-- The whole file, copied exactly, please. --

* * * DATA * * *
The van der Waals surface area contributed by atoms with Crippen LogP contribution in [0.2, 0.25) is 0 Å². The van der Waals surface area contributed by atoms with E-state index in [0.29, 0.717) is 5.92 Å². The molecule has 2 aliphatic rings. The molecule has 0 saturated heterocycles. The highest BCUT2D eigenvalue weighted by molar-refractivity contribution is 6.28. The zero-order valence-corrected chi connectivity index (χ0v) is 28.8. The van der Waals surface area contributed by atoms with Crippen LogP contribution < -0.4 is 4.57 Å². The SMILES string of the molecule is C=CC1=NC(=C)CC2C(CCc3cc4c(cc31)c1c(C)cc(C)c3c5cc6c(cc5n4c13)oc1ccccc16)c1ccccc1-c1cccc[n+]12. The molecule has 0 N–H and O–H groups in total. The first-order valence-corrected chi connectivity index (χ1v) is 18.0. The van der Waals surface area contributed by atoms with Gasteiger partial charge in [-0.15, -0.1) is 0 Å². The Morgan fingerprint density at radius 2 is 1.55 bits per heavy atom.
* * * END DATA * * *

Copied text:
The van der Waals surface area contributed by atoms with Crippen LogP contribution in [0.2, 0.25) is 0 Å². The van der Waals surface area contributed by atoms with E-state index in [0.29, 0.717) is 5.92 Å². The molecule has 2 aliphatic rings. The molecule has 0 saturated heterocycles. The highest BCUT2D eigenvalue weighted by molar-refractivity contribution is 6.28. The zero-order valence-corrected chi connectivity index (χ0v) is 28.8. The van der Waals surface area contributed by atoms with Crippen LogP contribution < -0.4 is 4.57 Å². The SMILES string of the molecule is C=CC1=NC(=C)CC2C(CCc3cc4c(cc31)c1c(C)cc(C)c3c5cc6c(cc5n4c13)oc1ccccc16)c1ccccc1-c1cccc[n+]12. The molecule has 0 N–H and O–H groups in total. The first-order valence-corrected chi connectivity index (χ1v) is 18.0. The van der Waals surface area contributed by atoms with Gasteiger partial charge in [-0.15, -0.1) is 0 Å². The Morgan fingerprint density at radius 2 is 1.55 bits per heavy atom.